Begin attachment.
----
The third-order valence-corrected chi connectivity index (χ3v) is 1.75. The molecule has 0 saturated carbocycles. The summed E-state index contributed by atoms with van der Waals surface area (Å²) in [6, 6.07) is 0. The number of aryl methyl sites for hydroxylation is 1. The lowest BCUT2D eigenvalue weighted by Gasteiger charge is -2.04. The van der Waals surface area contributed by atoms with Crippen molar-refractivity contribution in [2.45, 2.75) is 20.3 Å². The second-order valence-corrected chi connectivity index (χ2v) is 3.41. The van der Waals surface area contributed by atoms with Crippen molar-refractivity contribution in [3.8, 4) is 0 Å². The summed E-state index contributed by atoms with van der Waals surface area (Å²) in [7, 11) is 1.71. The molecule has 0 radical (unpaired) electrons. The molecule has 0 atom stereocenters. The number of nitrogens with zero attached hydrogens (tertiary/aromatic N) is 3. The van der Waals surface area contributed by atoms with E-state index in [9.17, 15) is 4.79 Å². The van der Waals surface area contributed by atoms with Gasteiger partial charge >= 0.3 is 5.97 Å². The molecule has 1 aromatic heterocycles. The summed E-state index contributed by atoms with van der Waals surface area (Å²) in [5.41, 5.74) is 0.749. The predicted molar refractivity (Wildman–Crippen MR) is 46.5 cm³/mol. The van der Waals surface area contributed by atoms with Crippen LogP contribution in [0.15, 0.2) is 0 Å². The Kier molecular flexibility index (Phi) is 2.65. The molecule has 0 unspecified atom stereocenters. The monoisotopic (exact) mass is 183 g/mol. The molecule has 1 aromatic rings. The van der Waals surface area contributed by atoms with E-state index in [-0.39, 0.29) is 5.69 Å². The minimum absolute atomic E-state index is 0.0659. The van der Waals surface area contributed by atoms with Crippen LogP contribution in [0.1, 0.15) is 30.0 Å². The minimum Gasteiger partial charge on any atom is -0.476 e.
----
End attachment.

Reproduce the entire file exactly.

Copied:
The third-order valence-corrected chi connectivity index (χ3v) is 1.75. The molecule has 0 saturated carbocycles. The summed E-state index contributed by atoms with van der Waals surface area (Å²) in [6, 6.07) is 0. The number of aryl methyl sites for hydroxylation is 1. The lowest BCUT2D eigenvalue weighted by Gasteiger charge is -2.04. The van der Waals surface area contributed by atoms with Crippen molar-refractivity contribution in [2.45, 2.75) is 20.3 Å². The second-order valence-corrected chi connectivity index (χ2v) is 3.41. The van der Waals surface area contributed by atoms with Crippen molar-refractivity contribution in [3.8, 4) is 0 Å². The summed E-state index contributed by atoms with van der Waals surface area (Å²) in [7, 11) is 1.71. The molecule has 0 radical (unpaired) electrons. The molecule has 0 atom stereocenters. The number of nitrogens with zero attached hydrogens (tertiary/aromatic N) is 3. The van der Waals surface area contributed by atoms with E-state index in [9.17, 15) is 4.79 Å². The van der Waals surface area contributed by atoms with Gasteiger partial charge >= 0.3 is 5.97 Å². The molecule has 1 aromatic heterocycles. The summed E-state index contributed by atoms with van der Waals surface area (Å²) in [5.41, 5.74) is 0.749. The predicted molar refractivity (Wildman–Crippen MR) is 46.5 cm³/mol. The van der Waals surface area contributed by atoms with Crippen LogP contribution in [0.15, 0.2) is 0 Å². The Kier molecular flexibility index (Phi) is 2.65. The molecule has 0 unspecified atom stereocenters. The monoisotopic (exact) mass is 183 g/mol. The molecule has 1 aromatic rings. The van der Waals surface area contributed by atoms with E-state index in [-0.39, 0.29) is 5.69 Å². The minimum absolute atomic E-state index is 0.0659. The van der Waals surface area contributed by atoms with Crippen LogP contribution in [0.1, 0.15) is 30.0 Å². The minimum Gasteiger partial charge on any atom is -0.476 e.